This is an unpopular topic so I almost don’t want to broach it… but I will (and I’m prepared for the backlash so bring it on).
This month, we watched the Super Bowl (at least, you all did – I was stuck at my old job training my replacement so I had to settle for updating the NFL website whenever she was writing notes or in the bathroom). And after the game a NUMBER of people, both that I know personally and who are total strangers, commented on the half-time show and how US sporting experiences compare to Australian sporting experiences. While many of the comments contained expletives, I will use the nicest one here. They called it “humbling.”
As I have said before, Australian sports can never be and should never be American sports. But that doesn’t mean that there isn’t room for innovation.
Look at the Big Bash League. This league is the talk of the town at the moment because they’ve done something spectacular: created a new league and established a solid following in only a few years. That’s big news (although I’m personally not as impressed as some people, but that’s a story for another day…). And if you ask me (I know you didn’t, but you’re reading my blog so here it comes anyway) part if the reason they’re so successful is because of how innovative (and American-inspired) they are. Flame throwers? Motorcycles? Crazy images on screen? AWESOME. And something you’d see at an American sporting event. Why does this work? Mainly, because of kids. Sure, you can teach a kid to eventually love sitting around for 5 days watching a very slow game. But you never have to teach a kid to love fire- they already LOVE fire. And by the time the fire novelty has worn off, they’re old enough to like the game. BANG. You just created a fan.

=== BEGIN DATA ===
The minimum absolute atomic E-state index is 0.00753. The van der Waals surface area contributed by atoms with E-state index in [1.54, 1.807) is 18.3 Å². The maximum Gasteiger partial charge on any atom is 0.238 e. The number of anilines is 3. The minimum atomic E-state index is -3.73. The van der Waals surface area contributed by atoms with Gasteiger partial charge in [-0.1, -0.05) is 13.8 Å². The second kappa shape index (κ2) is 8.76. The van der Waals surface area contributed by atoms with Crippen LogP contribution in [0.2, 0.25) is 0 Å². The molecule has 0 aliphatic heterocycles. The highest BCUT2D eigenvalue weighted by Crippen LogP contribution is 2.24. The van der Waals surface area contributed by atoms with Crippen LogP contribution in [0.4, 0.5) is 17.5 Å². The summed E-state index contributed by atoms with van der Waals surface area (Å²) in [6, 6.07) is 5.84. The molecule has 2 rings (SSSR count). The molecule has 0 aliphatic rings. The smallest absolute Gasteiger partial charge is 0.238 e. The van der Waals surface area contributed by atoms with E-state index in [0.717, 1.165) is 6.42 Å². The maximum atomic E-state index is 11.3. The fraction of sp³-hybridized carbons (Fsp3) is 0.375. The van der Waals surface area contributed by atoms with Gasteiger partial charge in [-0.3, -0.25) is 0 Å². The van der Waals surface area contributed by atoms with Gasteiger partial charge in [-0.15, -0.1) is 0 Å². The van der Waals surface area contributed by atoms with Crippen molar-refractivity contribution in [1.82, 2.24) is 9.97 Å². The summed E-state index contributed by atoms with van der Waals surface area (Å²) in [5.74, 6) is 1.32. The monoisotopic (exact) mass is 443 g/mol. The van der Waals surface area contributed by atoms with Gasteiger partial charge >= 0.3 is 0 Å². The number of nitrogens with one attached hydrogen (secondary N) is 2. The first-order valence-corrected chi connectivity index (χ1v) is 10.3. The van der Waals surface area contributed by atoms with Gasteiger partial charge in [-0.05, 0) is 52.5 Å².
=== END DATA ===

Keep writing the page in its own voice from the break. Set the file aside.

In my opinion, (which, again, you didn’t ask for but you are going to get) kids are where it’s at – kids and women. Most grown men already have a preferred team or sport so while you may be able to get them to try yours out and eventually convert to being your fan… it’s easier and has more benefit to create a new fan and kids and women present the best opportunities.
The Super Bowl and all this talk about the BBL made me think about something: Australian sports may be resistant to the idea of Americanizing their sporting events but the organization that does it first… is going to DOMINATE.
I think mainly of the NRL when I think of this. The AFL has more fans – that’s a fact – so the NRL could really benefit from doing something like this. If the NRL starts to up the ante with game day experiences – ones that women and children will want to go to – it could easily become a more popular sport and even steal wishy-washy fans away from the AFL.
Obviously there’s cost and risk involved which, I assume, is why lots of clubs and leagues won’t go for it. Maybe, for them, the juice isn’t worth the squeeze. And if no one, ever, tries to create a better game day experience other than the BBL… then maybe your club is safe. But do you really want to take the chance?
I don’t know about you… but I’d much rather be the innovator than trying to play catch-up to keep fans.
PS – A post two weeks in a row?! WHAT?! I guess I missed the blog more than I thought…